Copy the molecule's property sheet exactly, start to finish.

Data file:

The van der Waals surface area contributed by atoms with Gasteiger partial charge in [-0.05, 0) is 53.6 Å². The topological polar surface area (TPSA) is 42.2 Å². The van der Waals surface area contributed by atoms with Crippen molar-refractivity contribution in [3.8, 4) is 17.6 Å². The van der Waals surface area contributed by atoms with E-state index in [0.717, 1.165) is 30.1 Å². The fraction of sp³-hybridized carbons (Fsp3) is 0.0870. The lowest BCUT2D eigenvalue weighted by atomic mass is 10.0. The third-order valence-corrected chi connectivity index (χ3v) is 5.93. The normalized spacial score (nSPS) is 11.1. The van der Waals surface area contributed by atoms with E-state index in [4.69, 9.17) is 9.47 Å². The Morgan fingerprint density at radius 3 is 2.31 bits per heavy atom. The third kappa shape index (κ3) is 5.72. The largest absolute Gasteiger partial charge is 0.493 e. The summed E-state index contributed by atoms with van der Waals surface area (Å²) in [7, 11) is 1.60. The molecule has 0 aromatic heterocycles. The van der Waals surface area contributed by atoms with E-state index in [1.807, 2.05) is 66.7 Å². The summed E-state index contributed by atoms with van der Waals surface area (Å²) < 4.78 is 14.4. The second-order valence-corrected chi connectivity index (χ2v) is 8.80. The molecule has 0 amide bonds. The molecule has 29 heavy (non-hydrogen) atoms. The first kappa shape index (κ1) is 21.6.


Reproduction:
The van der Waals surface area contributed by atoms with Gasteiger partial charge in [-0.05, 0) is 53.6 Å². The topological polar surface area (TPSA) is 42.2 Å². The van der Waals surface area contributed by atoms with Crippen molar-refractivity contribution in [3.8, 4) is 17.6 Å². The van der Waals surface area contributed by atoms with E-state index in [0.717, 1.165) is 30.1 Å². The fraction of sp³-hybridized carbons (Fsp3) is 0.0870. The lowest BCUT2D eigenvalue weighted by atomic mass is 10.0. The third-order valence-corrected chi connectivity index (χ3v) is 5.93. The normalized spacial score (nSPS) is 11.1. The van der Waals surface area contributed by atoms with E-state index in [4.69, 9.17) is 9.47 Å². The Morgan fingerprint density at radius 3 is 2.31 bits per heavy atom. The third kappa shape index (κ3) is 5.72. The largest absolute Gasteiger partial charge is 0.493 e. The summed E-state index contributed by atoms with van der Waals surface area (Å²) in [7, 11) is 1.60. The molecule has 0 aromatic heterocycles. The van der Waals surface area contributed by atoms with E-state index in [1.807, 2.05) is 66.7 Å². The summed E-state index contributed by atoms with van der Waals surface area (Å²) < 4.78 is 14.4. The second-order valence-corrected chi connectivity index (χ2v) is 8.80. The molecule has 0 amide bonds. The molecule has 29 heavy (non-hydrogen) atoms. The first kappa shape index (κ1) is 21.6.